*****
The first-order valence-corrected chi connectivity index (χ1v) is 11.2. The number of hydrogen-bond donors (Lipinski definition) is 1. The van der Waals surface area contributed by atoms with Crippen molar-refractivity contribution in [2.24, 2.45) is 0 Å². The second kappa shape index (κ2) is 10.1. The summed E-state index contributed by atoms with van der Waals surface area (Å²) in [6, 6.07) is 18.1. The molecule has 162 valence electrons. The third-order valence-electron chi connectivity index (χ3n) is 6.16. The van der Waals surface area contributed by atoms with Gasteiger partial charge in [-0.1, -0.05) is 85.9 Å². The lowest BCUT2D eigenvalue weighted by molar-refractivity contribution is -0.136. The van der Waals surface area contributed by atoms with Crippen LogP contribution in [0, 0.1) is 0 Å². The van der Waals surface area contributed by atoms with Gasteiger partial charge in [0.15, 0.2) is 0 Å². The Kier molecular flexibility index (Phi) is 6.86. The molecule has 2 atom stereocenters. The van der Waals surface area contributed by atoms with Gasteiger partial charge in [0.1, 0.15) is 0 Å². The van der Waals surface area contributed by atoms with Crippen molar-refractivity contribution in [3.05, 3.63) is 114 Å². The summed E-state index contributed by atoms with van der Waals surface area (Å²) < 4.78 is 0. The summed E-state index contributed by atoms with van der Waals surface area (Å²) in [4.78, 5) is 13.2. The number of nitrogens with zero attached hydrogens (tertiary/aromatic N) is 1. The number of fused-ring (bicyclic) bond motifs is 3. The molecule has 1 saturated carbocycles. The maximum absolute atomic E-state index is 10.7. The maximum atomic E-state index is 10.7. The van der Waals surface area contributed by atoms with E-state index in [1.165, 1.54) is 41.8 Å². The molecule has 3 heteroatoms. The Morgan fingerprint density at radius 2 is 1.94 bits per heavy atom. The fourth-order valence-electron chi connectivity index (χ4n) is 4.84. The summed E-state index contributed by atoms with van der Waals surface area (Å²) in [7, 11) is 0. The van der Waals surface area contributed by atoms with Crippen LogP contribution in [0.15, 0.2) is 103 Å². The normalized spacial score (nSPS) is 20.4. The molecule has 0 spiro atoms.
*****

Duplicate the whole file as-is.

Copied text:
The first-order valence-corrected chi connectivity index (χ1v) is 11.2. The number of hydrogen-bond donors (Lipinski definition) is 1. The van der Waals surface area contributed by atoms with Crippen molar-refractivity contribution in [2.24, 2.45) is 0 Å². The second kappa shape index (κ2) is 10.1. The summed E-state index contributed by atoms with van der Waals surface area (Å²) in [6, 6.07) is 18.1. The molecule has 162 valence electrons. The third-order valence-electron chi connectivity index (χ3n) is 6.16. The van der Waals surface area contributed by atoms with Gasteiger partial charge in [-0.1, -0.05) is 85.9 Å². The lowest BCUT2D eigenvalue weighted by molar-refractivity contribution is -0.136. The van der Waals surface area contributed by atoms with Crippen LogP contribution in [0, 0.1) is 0 Å². The van der Waals surface area contributed by atoms with Gasteiger partial charge in [0.15, 0.2) is 0 Å². The Kier molecular flexibility index (Phi) is 6.86. The molecule has 2 atom stereocenters. The van der Waals surface area contributed by atoms with Gasteiger partial charge in [0.1, 0.15) is 0 Å². The van der Waals surface area contributed by atoms with Crippen molar-refractivity contribution in [3.05, 3.63) is 114 Å². The summed E-state index contributed by atoms with van der Waals surface area (Å²) < 4.78 is 0. The summed E-state index contributed by atoms with van der Waals surface area (Å²) in [4.78, 5) is 13.2. The number of nitrogens with zero attached hydrogens (tertiary/aromatic N) is 1. The number of fused-ring (bicyclic) bond motifs is 3. The molecule has 1 saturated carbocycles. The maximum absolute atomic E-state index is 10.7. The maximum atomic E-state index is 10.7. The van der Waals surface area contributed by atoms with E-state index in [1.165, 1.54) is 41.8 Å². The molecule has 3 heteroatoms. The Morgan fingerprint density at radius 2 is 1.94 bits per heavy atom. The fourth-order valence-electron chi connectivity index (χ4n) is 4.84. The summed E-state index contributed by atoms with van der Waals surface area (Å²) in [7, 11) is 0. The van der Waals surface area contributed by atoms with Crippen LogP contribution in [0.15, 0.2) is 103 Å². The normalized spacial score (nSPS) is 20.4. The molecule has 0 spiro atoms.